Peter Hall, Vice President & Chief Economist, Export Development Canada, oneof Canada’s top economists, brings us his fall economic update.
GROWTH IS FUNDAMENTALLY STRONG
Consumer spending has rebounded back above pre-pandemic levels in the US, Canada and Europe. Exports have also recovered, although we are currently experiencing a flatline due to lack of growth capacity from shipping delays. Emerging markets were also able recover quickly. The uneven recovery that we’re now experiencing is due to a burst of growth and genesis of supply chain issues. However, shipping and container costs are dropping faster than expected and it looks like we’re over the worst.
WHAT WILL HOLD GROWTH BACK?
Most of the developed world, including China is dealing with tightened labour market conditions, similar to the pre-pandemic space. Especially in Canada, where our population is so dependent on immigration, and we’ve had almost two years of little to no immigration. However, we see differences in labour participation rates. The US has recovered just 50% of participation lost during the pandemic, and Canada has seen a full return. With this gap, US companies may have more space to offer lucrative cross-border offers. Geopolitics, such as the US-China relationship, will create political uncertainty, and the shipping system needs to return to reliable conditions. And while we are managing the pandemic with higher rates of vaccinations, there are signs of continued waves, uncertainties due to variants, and impending lockdowns.
INFLATION MAY NOT BE TEMPORARY ENOUGH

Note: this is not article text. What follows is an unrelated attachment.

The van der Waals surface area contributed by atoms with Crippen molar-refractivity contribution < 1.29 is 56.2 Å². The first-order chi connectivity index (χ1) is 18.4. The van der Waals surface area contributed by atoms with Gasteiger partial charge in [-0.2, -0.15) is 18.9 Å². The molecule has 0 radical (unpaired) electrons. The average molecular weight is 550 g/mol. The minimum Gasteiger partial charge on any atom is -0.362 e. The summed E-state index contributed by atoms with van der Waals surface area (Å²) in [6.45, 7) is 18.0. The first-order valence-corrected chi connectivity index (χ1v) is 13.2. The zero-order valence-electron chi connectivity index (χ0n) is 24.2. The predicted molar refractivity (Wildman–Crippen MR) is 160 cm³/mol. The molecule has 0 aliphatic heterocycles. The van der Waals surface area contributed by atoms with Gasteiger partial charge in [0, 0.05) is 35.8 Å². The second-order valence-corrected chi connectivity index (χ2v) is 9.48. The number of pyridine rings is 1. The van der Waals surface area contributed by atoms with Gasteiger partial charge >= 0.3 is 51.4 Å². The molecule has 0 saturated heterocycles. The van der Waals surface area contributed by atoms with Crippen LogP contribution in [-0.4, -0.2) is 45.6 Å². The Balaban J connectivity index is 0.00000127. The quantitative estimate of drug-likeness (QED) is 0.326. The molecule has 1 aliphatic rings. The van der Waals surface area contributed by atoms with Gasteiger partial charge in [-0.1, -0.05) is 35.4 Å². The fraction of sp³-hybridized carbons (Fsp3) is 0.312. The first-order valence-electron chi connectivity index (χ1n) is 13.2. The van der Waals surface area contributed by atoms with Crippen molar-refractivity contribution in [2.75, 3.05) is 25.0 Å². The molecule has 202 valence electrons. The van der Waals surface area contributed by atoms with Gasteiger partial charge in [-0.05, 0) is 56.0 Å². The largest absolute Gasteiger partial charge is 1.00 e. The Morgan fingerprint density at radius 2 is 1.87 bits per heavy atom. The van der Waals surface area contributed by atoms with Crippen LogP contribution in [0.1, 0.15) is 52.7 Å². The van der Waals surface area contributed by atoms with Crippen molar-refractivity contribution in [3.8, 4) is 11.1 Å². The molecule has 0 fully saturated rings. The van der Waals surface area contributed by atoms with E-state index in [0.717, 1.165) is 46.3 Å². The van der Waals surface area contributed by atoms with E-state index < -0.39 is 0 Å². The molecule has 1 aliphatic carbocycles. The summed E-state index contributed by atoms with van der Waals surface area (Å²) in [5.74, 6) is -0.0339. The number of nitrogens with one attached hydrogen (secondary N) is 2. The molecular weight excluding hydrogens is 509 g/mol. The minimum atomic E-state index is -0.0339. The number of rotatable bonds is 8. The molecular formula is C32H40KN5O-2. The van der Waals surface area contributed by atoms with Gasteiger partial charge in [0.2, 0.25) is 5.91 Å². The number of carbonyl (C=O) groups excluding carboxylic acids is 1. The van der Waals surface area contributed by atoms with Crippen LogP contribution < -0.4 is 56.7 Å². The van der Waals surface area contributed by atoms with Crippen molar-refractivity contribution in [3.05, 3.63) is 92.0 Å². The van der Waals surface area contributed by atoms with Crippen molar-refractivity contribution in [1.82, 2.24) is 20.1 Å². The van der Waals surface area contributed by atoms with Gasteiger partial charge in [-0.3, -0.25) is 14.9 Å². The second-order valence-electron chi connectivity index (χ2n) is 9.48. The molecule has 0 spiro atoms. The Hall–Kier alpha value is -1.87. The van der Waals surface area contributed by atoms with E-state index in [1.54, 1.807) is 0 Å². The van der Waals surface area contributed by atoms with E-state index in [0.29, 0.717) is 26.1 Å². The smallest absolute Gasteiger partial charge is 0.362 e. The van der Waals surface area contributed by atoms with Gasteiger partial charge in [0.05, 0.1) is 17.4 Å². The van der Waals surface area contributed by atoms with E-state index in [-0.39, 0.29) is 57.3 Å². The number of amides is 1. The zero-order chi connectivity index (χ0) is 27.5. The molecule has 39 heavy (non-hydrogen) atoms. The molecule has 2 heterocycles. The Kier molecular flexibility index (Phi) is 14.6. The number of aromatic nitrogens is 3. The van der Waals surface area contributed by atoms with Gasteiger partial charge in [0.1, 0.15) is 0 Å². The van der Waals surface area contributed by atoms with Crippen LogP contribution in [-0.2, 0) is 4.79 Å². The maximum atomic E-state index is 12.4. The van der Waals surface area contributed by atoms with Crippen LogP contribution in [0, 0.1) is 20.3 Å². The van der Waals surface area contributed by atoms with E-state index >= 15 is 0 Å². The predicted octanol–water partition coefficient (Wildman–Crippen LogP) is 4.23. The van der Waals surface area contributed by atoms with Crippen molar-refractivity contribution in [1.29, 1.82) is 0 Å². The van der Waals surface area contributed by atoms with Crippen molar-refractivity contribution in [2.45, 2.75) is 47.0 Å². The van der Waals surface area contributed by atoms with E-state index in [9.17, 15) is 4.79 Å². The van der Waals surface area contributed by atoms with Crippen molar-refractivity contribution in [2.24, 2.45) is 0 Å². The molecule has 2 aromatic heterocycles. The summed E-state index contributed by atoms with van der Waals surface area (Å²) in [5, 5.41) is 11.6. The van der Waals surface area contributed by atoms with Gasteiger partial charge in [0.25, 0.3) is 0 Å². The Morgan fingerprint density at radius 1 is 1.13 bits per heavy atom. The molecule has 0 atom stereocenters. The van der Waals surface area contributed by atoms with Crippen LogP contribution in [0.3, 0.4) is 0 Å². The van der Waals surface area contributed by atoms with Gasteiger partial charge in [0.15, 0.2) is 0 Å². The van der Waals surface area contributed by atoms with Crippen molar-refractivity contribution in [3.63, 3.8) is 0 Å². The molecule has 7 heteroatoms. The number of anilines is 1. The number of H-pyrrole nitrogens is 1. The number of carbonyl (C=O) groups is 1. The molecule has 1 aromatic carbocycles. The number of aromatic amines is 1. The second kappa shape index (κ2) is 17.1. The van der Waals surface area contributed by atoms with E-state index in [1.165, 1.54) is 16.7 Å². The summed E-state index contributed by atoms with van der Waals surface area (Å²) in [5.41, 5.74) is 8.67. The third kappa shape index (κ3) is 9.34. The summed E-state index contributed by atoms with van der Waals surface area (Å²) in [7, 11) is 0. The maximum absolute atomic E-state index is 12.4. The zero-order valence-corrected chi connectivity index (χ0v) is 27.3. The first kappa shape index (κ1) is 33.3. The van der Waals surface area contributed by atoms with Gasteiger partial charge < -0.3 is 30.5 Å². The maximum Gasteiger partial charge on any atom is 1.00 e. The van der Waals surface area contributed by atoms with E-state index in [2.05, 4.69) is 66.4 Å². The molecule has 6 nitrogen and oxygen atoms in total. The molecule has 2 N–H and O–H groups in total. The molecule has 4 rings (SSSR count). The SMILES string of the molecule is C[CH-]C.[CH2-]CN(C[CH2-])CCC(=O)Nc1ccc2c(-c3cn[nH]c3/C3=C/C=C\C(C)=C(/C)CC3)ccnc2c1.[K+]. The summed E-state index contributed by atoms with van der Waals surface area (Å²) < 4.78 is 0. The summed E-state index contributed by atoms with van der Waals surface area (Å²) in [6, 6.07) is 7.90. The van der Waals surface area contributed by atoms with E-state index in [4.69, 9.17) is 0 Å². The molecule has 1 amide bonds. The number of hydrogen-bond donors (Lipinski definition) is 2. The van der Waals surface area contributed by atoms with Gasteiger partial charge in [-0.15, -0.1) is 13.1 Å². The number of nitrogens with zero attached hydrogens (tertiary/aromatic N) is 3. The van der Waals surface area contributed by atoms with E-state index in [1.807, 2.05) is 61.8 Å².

Inflation isn’t mathematical, it’s behavioural. Our system is built for flow however prices of short supply assets are testing the market. The fundamental strength is there, but we didn’t turn on the machine as fast as we turned it off. Monthly US inflation rates consistently come in higher than target levels, so assuming inflation will be temporary is, for the moment, wishful thinking. In Canada, numbers are running parallel, at about 5% inflation on consumer costs and 15% on business costs. Consumer price inflation is expected to average at 3.2 to 3.4%.
THE SILVER LINING: DEMAND DEPOSITS
Demand deposits, which normally rise on a very slow, boring trend, are currently in excess of 18% of GDP in the US and 14% in Canada. So, while investments and savings have increased, we also have a pending tsunami of consumer wealth. These demand deposits are funds that consumers intend on spending and it’s a global phenomenon. It’s just a matter of how and when it will come into the economy, but it will not be fleeting or temporary. It will be bankable and spill into the economy for the next 3 to 5 years.
THE BOTTOM LINE
We will see strong growth as we continue to manage through the pandemic, assuming we avoid strict lockdowns in Canada or the US. Investment will pick up in a big way. Reshoring and nearshoring will occur as supply chains redistribute and we’ll continue to work through a tight labour market. Policies will shift as heavy government support decreases and we’ll see higher interest rates that will take up to 18 months to take effect. However, private sector growth will make up for that, and its sources will shift internationally towards Asia and fast-growing emerging markets such as Brazil and Mexico. Although we continue to navigate uncertainty, these indicators direct us to a generally optimistic forecast.